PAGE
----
who often raided the border tribes
In the Southwest were a combination of aggressive nomadic tribes
like the Comanche and Apache and tribes who had adopted aspects
of Spanish culture and European domestic animals
Most tribes had adopted a nomadic, horse based, buffalo hunting
society with a seasonal mobility of 500 miles
CONFRONTING THE PLAINS
TRIBES

Increased Indian mobility increased tribal contact and conflict
–
–

Males were not men until they had proven themselves in battle,
mostly by stealing horses and proving individual prowess.
Chiefs had limited authority
Conflict with whites arose as stock grazed on grasses needed by
buffalo and Indian ponies and as settlers hunted buffalo in larger
and larger numbers, often for sport
–
–
–
–
As buffalo herds shrank, inter-tribal warfare rose
The Sioux tried to get compensation and, when that was refused,
attempted to impose taxes on passing wagon trains
The gold rush only made matters worse
Government decided on a two pronged approach: build forts and
treat with the tribes to convince them to end tribal warfare and limit
their movements
THE FORT LARAMIE COUNCIL,
1851

1851 a tribal council of some 10,000 Indians
convened at Fort Laramie
–
–



Border tribes refused to participate for fear of the Sioux.
The Comanche, Kiowa and Apache also refused to attend
The Government promised compensation for the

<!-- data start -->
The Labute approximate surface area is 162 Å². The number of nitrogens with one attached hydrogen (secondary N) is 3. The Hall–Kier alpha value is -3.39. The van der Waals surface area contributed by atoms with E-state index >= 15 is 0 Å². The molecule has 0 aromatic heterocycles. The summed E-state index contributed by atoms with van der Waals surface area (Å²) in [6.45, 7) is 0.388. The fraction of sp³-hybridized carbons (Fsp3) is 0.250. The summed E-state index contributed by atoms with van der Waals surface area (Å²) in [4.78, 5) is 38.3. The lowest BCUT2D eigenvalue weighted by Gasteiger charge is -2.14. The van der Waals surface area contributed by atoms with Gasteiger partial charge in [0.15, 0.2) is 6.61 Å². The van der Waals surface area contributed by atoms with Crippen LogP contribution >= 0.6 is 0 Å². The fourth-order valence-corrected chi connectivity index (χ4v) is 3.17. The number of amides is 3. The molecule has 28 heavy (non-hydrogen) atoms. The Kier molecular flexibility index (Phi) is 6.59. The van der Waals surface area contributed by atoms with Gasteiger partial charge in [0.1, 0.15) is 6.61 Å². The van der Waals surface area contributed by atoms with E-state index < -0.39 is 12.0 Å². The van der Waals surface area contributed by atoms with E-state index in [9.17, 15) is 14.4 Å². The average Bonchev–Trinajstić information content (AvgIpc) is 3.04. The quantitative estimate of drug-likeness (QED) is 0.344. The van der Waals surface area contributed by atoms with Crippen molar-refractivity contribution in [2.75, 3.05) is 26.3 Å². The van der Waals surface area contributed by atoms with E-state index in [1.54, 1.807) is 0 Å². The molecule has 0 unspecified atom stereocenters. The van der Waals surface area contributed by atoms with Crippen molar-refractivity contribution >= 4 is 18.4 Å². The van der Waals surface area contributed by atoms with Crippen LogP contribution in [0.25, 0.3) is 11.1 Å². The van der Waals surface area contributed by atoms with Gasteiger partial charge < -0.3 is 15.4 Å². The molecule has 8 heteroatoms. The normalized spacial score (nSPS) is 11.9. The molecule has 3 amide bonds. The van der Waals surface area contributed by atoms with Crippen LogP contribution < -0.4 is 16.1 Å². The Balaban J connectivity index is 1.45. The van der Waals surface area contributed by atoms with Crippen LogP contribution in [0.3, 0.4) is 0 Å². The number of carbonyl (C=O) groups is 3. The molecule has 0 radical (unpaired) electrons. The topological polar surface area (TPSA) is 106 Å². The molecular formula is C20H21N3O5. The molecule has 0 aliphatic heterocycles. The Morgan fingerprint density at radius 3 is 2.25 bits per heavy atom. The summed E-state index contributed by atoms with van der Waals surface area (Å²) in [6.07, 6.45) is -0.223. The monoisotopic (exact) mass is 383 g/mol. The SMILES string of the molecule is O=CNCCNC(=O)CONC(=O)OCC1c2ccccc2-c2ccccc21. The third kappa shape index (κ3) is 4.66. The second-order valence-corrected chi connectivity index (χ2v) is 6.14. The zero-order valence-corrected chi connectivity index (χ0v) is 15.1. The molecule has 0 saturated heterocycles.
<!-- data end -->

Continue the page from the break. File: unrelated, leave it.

destruction of the grass, timber and buffalo and
annual payments of goods and services
In return, the Indians had to give up their rights of free
movement and stay within boundaries drawn by the
government
The Sioux refused to give up newly conquered lands
south of the Platte
OVERWHELMING THE MEXICAN
SETTLERS

In the Southwest, Texas and California, American encountered a
Spanish-speaking population and Hispanic culture
–
–




Americans saw Mexicans as lazy, ignorant and cunning
Few Americans abided by the terms of the Treaty of Guadalupe
Hidalgo designed to protect the rights of Mexicans in the newly
acquired territory
In New Mexico, light-skinned, upper-class landowners fared
better, often arranging marriages and business alliances with
Anglo-Americans
In Texas, the Hispanic population dropped from 10 percent in
1840 to 6 percent by 1860 and the upper class lost most of their
power
In California, the discovery of gold quickly made Hispanics a
minority subject to increasing racism and loss of land
Many Hispanics resisted Anglo incursions and attacks on their
culture
DISCOVERING U.S. HISTORY
ONLINE
Fort Scott National Historic Site
http://www.nps.gov/fosc/mandest.htm

The Mexican-American War
www.sunsite.unam.mx/revistas/1847

Alamo History
http://www.drtl.org/History/

The Treaty of Guadalupe Hidalgo
http://www.loc.gov/rr/hispanic/ghtreaty/

The Oregon Trail
http://www.kancoll.org/
http://www.isu.edu/~trinmich/Oregontrail.html

The Donner Party
http://www.members.aol.com/danmrosen/donner/index.htm

DISCOVERING U.S. HISTORY
ONLINE
James Knox Polk
http://www.potus.com/jkpolk.html

American Mountain Men
http://www.xmission.com/~drudy/amm.html

California in the Gold Rush Decade
http://www.huntington.org/Education/GoldRush/
http://www.museumca.org/goldrush/

The National Museum of the American Indian, Smithsonian
Institution and The George Gustav Heye Center
http://www.nmai.si.edu/subpage.cfm?subpage=exhibitions&second=onli
ne

Native American Women
www.gowest.coalliance.org/exhib/gallery4/leadin.htm
